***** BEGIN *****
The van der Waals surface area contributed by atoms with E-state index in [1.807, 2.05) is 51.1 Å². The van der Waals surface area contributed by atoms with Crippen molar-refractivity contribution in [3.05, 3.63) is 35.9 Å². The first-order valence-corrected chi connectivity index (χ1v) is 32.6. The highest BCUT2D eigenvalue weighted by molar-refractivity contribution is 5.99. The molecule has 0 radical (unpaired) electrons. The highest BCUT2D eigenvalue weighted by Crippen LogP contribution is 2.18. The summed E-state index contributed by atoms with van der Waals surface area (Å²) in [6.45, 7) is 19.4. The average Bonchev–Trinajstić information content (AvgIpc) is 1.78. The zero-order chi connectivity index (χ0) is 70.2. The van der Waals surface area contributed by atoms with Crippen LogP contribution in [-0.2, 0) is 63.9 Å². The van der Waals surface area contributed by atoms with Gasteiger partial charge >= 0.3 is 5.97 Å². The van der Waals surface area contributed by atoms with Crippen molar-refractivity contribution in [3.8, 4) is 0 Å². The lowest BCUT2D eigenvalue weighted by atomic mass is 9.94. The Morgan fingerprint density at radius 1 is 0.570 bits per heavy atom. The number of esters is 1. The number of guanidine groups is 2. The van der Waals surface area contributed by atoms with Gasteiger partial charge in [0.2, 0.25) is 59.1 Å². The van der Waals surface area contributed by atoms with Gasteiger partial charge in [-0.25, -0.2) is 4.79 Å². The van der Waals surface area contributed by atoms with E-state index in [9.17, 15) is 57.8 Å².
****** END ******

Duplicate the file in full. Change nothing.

The van der Waals surface area contributed by atoms with E-state index in [1.807, 2.05) is 51.1 Å². The van der Waals surface area contributed by atoms with Crippen molar-refractivity contribution in [3.05, 3.63) is 35.9 Å². The first-order valence-corrected chi connectivity index (χ1v) is 32.6. The highest BCUT2D eigenvalue weighted by molar-refractivity contribution is 5.99. The molecule has 0 radical (unpaired) electrons. The highest BCUT2D eigenvalue weighted by Crippen LogP contribution is 2.18. The summed E-state index contributed by atoms with van der Waals surface area (Å²) in [6.45, 7) is 19.4. The average Bonchev–Trinajstić information content (AvgIpc) is 1.78. The zero-order chi connectivity index (χ0) is 70.2. The van der Waals surface area contributed by atoms with Crippen LogP contribution in [-0.2, 0) is 63.9 Å². The van der Waals surface area contributed by atoms with Gasteiger partial charge >= 0.3 is 5.97 Å². The van der Waals surface area contributed by atoms with Crippen molar-refractivity contribution in [3.8, 4) is 0 Å². The lowest BCUT2D eigenvalue weighted by atomic mass is 9.94. The Morgan fingerprint density at radius 1 is 0.570 bits per heavy atom. The number of esters is 1. The number of guanidine groups is 2. The van der Waals surface area contributed by atoms with Gasteiger partial charge in [0.2, 0.25) is 59.1 Å². The van der Waals surface area contributed by atoms with Gasteiger partial charge in [-0.25, -0.2) is 4.79 Å². The van der Waals surface area contributed by atoms with E-state index in [9.17, 15) is 57.8 Å².